This blog title seems a bit strong considering I spend many hours each week answering questions and supplying information over the internet. The internet is a great tool but almost every question I receive involves at least two, living-breathing-thinking beings…typically a human and a horse. Some days I think giving mechanical advice would be easier; pull out the hard drive, replace the clutch…
But I have a passion for horses and the people that go with them. The difficulty is there are so many things involved in the questions that are asked; the riders experience level, the horses training level, the riders interpretation of what the horse was doing, soundness of the horse, soundness of the rider….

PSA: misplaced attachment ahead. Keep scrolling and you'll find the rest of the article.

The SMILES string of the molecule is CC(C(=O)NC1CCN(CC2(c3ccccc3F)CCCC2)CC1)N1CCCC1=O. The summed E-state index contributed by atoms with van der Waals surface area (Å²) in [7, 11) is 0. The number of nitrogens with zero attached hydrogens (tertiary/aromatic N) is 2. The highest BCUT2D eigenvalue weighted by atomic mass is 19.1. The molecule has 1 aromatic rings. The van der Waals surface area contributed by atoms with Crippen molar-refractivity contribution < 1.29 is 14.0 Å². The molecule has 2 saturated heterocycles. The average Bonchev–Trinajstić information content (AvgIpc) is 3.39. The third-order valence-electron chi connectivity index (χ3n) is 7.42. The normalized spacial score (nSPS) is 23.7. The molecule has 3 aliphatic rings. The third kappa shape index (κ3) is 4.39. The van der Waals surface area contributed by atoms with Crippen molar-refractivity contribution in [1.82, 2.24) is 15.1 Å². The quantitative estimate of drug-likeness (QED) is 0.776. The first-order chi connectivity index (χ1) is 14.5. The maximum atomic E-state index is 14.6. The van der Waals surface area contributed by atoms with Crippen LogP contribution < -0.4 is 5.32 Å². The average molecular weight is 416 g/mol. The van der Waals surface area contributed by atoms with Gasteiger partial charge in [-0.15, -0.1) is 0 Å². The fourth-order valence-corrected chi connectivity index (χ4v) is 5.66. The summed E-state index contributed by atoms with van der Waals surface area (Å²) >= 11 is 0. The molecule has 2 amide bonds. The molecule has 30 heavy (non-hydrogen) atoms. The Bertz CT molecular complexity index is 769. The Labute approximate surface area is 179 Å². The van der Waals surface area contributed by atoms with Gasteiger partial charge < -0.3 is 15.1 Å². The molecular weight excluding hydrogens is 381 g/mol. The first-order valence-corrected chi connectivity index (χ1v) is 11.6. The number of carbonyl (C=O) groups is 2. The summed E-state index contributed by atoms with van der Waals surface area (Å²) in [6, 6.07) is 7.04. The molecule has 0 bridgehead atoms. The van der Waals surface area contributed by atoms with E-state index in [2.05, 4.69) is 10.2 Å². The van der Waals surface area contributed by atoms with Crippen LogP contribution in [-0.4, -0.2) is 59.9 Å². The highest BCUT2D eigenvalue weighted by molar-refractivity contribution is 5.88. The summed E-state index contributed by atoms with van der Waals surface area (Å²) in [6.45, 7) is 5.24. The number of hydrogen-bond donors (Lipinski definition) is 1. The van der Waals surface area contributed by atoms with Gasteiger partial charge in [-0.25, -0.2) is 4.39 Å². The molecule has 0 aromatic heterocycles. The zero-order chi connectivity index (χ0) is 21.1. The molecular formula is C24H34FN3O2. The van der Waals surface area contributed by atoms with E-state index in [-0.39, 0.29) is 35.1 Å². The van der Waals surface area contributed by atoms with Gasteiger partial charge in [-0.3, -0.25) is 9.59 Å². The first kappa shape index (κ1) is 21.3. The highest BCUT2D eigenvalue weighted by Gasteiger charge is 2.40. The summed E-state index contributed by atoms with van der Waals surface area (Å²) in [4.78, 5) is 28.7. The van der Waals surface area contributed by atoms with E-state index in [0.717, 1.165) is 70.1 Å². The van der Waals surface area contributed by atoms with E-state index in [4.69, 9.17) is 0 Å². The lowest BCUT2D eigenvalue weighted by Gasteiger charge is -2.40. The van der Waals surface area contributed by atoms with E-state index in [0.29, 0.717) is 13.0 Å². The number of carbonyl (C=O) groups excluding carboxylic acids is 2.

I try. Sometimes it helps. Sometimes it doesn’t. I am sharing the interaction below between myself and Caryn in hopes of illustrating this point.